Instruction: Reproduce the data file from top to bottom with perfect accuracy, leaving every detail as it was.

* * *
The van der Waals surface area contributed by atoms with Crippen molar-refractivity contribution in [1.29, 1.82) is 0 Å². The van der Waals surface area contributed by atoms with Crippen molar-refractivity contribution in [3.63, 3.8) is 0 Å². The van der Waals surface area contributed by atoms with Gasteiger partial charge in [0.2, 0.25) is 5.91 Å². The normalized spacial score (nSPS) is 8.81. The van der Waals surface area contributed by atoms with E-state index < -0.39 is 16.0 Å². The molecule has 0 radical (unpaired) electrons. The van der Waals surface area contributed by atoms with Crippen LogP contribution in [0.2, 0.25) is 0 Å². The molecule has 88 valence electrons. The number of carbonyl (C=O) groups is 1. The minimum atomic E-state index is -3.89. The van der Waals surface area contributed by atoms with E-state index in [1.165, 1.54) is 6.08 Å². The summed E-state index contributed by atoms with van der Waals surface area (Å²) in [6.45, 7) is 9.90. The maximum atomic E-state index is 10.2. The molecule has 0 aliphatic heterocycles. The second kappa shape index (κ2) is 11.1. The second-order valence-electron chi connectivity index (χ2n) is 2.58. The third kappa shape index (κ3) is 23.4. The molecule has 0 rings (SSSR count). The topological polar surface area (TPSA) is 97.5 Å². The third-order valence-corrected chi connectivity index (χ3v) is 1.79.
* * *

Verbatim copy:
The van der Waals surface area contributed by atoms with Crippen molar-refractivity contribution in [1.29, 1.82) is 0 Å². The van der Waals surface area contributed by atoms with Crippen molar-refractivity contribution in [3.63, 3.8) is 0 Å². The van der Waals surface area contributed by atoms with Gasteiger partial charge in [0.2, 0.25) is 5.91 Å². The normalized spacial score (nSPS) is 8.81. The van der Waals surface area contributed by atoms with E-state index < -0.39 is 16.0 Å². The molecule has 0 radical (unpaired) electrons. The van der Waals surface area contributed by atoms with Crippen LogP contribution in [0.2, 0.25) is 0 Å². The molecule has 88 valence electrons. The number of carbonyl (C=O) groups is 1. The minimum atomic E-state index is -3.89. The van der Waals surface area contributed by atoms with E-state index in [1.165, 1.54) is 6.08 Å². The summed E-state index contributed by atoms with van der Waals surface area (Å²) in [6.45, 7) is 9.90. The maximum atomic E-state index is 10.2. The molecule has 0 aliphatic heterocycles. The second kappa shape index (κ2) is 11.1. The second-order valence-electron chi connectivity index (χ2n) is 2.58. The third kappa shape index (κ3) is 23.4. The molecule has 0 rings (SSSR count). The topological polar surface area (TPSA) is 97.5 Å². The third-order valence-corrected chi connectivity index (χ3v) is 1.79.